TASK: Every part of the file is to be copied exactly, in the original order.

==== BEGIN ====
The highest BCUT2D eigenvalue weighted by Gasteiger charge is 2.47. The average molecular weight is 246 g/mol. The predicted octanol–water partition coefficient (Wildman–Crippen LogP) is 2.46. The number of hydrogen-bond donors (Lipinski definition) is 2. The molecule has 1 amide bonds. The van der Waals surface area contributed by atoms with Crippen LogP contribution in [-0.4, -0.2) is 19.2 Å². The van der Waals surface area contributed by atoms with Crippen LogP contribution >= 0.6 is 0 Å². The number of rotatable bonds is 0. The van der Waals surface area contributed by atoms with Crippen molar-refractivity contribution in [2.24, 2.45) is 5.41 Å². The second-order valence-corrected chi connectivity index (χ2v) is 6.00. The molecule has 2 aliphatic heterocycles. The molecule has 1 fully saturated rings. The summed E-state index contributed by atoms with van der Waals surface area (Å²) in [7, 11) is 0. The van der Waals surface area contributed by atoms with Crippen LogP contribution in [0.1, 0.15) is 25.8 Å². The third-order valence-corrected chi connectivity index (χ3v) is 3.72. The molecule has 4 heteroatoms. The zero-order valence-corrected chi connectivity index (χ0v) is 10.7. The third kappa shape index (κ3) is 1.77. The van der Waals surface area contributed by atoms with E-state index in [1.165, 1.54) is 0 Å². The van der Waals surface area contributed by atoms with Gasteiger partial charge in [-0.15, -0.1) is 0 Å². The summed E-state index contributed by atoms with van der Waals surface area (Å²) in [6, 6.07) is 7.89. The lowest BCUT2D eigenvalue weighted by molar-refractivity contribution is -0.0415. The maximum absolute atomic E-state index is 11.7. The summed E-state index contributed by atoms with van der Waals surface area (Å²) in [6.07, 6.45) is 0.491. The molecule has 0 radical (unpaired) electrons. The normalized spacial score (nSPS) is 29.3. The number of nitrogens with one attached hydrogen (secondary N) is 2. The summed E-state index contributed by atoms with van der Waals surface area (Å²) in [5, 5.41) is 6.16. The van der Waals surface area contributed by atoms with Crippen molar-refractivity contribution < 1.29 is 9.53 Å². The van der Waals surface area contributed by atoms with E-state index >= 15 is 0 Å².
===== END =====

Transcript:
The highest BCUT2D eigenvalue weighted by Gasteiger charge is 2.47. The average molecular weight is 246 g/mol. The predicted octanol–water partition coefficient (Wildman–Crippen LogP) is 2.46. The number of hydrogen-bond donors (Lipinski definition) is 2. The molecule has 1 amide bonds. The van der Waals surface area contributed by atoms with Crippen LogP contribution in [-0.4, -0.2) is 19.2 Å². The van der Waals surface area contributed by atoms with Crippen LogP contribution >= 0.6 is 0 Å². The number of rotatable bonds is 0. The van der Waals surface area contributed by atoms with Crippen molar-refractivity contribution in [2.24, 2.45) is 5.41 Å². The second-order valence-corrected chi connectivity index (χ2v) is 6.00. The molecule has 2 aliphatic heterocycles. The molecule has 1 fully saturated rings. The summed E-state index contributed by atoms with van der Waals surface area (Å²) in [7, 11) is 0. The van der Waals surface area contributed by atoms with Crippen LogP contribution in [0.1, 0.15) is 25.8 Å². The third-order valence-corrected chi connectivity index (χ3v) is 3.72. The molecule has 4 heteroatoms. The zero-order valence-corrected chi connectivity index (χ0v) is 10.7. The third kappa shape index (κ3) is 1.77. The van der Waals surface area contributed by atoms with E-state index in [1.165, 1.54) is 0 Å². The van der Waals surface area contributed by atoms with Gasteiger partial charge in [-0.15, -0.1) is 0 Å². The summed E-state index contributed by atoms with van der Waals surface area (Å²) in [6, 6.07) is 7.89. The lowest BCUT2D eigenvalue weighted by molar-refractivity contribution is -0.0415. The maximum absolute atomic E-state index is 11.7. The summed E-state index contributed by atoms with van der Waals surface area (Å²) in [6.07, 6.45) is 0.491. The molecule has 0 radical (unpaired) electrons. The normalized spacial score (nSPS) is 29.3. The number of nitrogens with one attached hydrogen (secondary N) is 2. The summed E-state index contributed by atoms with van der Waals surface area (Å²) in [5, 5.41) is 6.16. The van der Waals surface area contributed by atoms with Crippen molar-refractivity contribution < 1.29 is 9.53 Å². The van der Waals surface area contributed by atoms with E-state index >= 15 is 0 Å².